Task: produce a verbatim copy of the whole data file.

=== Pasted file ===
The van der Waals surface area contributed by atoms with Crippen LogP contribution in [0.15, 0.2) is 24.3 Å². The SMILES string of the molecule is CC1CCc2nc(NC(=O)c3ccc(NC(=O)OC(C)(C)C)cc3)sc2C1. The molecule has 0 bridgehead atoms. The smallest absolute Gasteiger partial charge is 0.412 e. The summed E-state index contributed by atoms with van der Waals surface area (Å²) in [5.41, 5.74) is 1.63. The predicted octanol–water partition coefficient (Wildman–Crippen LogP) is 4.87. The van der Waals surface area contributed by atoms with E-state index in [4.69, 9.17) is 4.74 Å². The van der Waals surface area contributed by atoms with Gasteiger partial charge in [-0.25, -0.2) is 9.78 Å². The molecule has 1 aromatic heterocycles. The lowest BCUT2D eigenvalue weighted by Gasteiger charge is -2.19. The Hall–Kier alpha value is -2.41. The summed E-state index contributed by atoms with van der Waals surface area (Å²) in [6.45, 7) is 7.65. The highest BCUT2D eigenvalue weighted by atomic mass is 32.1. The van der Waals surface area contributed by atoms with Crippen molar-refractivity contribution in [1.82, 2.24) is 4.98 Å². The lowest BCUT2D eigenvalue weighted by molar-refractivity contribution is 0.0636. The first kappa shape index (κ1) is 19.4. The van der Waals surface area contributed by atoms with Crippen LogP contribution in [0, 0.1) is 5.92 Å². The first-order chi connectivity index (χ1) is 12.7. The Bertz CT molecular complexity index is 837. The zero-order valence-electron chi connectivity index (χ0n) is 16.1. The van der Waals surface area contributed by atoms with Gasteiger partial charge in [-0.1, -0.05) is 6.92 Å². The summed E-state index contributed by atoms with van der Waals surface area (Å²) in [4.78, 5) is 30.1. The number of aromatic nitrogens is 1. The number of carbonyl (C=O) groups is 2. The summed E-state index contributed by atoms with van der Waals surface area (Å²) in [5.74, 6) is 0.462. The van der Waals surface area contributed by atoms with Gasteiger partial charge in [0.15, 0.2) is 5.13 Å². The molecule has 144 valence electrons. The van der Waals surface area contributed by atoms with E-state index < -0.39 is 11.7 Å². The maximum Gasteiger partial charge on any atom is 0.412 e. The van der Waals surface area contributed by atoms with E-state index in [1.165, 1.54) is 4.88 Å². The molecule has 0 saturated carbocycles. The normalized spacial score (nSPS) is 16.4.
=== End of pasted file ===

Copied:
The van der Waals surface area contributed by atoms with Crippen LogP contribution in [0.15, 0.2) is 24.3 Å². The SMILES string of the molecule is CC1CCc2nc(NC(=O)c3ccc(NC(=O)OC(C)(C)C)cc3)sc2C1. The molecule has 0 bridgehead atoms. The smallest absolute Gasteiger partial charge is 0.412 e. The summed E-state index contributed by atoms with van der Waals surface area (Å²) in [5.41, 5.74) is 1.63. The predicted octanol–water partition coefficient (Wildman–Crippen LogP) is 4.87. The van der Waals surface area contributed by atoms with E-state index in [4.69, 9.17) is 4.74 Å². The van der Waals surface area contributed by atoms with Gasteiger partial charge in [-0.25, -0.2) is 9.78 Å². The molecule has 1 aromatic heterocycles. The lowest BCUT2D eigenvalue weighted by Gasteiger charge is -2.19. The Hall–Kier alpha value is -2.41. The summed E-state index contributed by atoms with van der Waals surface area (Å²) in [6.45, 7) is 7.65. The highest BCUT2D eigenvalue weighted by atomic mass is 32.1. The van der Waals surface area contributed by atoms with Crippen molar-refractivity contribution in [1.82, 2.24) is 4.98 Å². The lowest BCUT2D eigenvalue weighted by molar-refractivity contribution is 0.0636. The first kappa shape index (κ1) is 19.4. The van der Waals surface area contributed by atoms with Crippen LogP contribution in [0, 0.1) is 5.92 Å². The first-order chi connectivity index (χ1) is 12.7. The Bertz CT molecular complexity index is 837. The zero-order valence-electron chi connectivity index (χ0n) is 16.1. The van der Waals surface area contributed by atoms with Gasteiger partial charge in [-0.1, -0.05) is 6.92 Å². The summed E-state index contributed by atoms with van der Waals surface area (Å²) in [4.78, 5) is 30.1. The number of aromatic nitrogens is 1. The number of carbonyl (C=O) groups is 2. The summed E-state index contributed by atoms with van der Waals surface area (Å²) in [5.74, 6) is 0.462. The van der Waals surface area contributed by atoms with Gasteiger partial charge in [0.15, 0.2) is 5.13 Å². The molecule has 144 valence electrons. The van der Waals surface area contributed by atoms with E-state index < -0.39 is 11.7 Å². The maximum Gasteiger partial charge on any atom is 0.412 e. The van der Waals surface area contributed by atoms with E-state index in [1.165, 1.54) is 4.88 Å². The molecule has 0 saturated carbocycles. The normalized spacial score (nSPS) is 16.4.